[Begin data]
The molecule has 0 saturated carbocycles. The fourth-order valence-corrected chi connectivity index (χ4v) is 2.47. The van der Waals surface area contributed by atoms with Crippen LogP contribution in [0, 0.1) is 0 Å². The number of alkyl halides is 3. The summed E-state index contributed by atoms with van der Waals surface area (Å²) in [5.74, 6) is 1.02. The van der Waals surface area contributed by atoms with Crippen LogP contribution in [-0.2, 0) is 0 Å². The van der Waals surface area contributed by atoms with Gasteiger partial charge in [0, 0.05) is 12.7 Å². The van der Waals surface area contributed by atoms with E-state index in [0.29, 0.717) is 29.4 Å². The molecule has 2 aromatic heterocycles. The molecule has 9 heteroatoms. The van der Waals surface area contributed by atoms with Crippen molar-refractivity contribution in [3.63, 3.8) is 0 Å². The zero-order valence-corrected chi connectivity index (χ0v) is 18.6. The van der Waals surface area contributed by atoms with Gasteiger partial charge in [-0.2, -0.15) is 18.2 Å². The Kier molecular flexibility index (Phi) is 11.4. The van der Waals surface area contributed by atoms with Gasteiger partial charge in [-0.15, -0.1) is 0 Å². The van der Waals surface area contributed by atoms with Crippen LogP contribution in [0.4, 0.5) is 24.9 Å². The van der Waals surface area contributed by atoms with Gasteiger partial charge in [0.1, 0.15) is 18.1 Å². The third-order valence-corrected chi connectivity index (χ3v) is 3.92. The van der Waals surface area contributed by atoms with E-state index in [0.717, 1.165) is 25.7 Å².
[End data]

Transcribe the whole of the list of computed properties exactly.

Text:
The molecule has 0 saturated carbocycles. The fourth-order valence-corrected chi connectivity index (χ4v) is 2.47. The van der Waals surface area contributed by atoms with Crippen LogP contribution in [0, 0.1) is 0 Å². The number of alkyl halides is 3. The summed E-state index contributed by atoms with van der Waals surface area (Å²) in [5.74, 6) is 1.02. The van der Waals surface area contributed by atoms with Crippen LogP contribution in [-0.2, 0) is 0 Å². The van der Waals surface area contributed by atoms with Gasteiger partial charge in [0, 0.05) is 12.7 Å². The van der Waals surface area contributed by atoms with E-state index in [0.29, 0.717) is 29.4 Å². The molecule has 2 aromatic heterocycles. The molecule has 9 heteroatoms. The van der Waals surface area contributed by atoms with Crippen molar-refractivity contribution in [3.63, 3.8) is 0 Å². The zero-order valence-corrected chi connectivity index (χ0v) is 18.6. The van der Waals surface area contributed by atoms with Gasteiger partial charge in [-0.2, -0.15) is 18.2 Å². The Kier molecular flexibility index (Phi) is 11.4. The van der Waals surface area contributed by atoms with Gasteiger partial charge in [-0.15, -0.1) is 0 Å². The van der Waals surface area contributed by atoms with Crippen LogP contribution in [0.4, 0.5) is 24.9 Å². The van der Waals surface area contributed by atoms with Gasteiger partial charge in [0.1, 0.15) is 18.1 Å². The third-order valence-corrected chi connectivity index (χ3v) is 3.92. The van der Waals surface area contributed by atoms with E-state index in [0.717, 1.165) is 25.7 Å².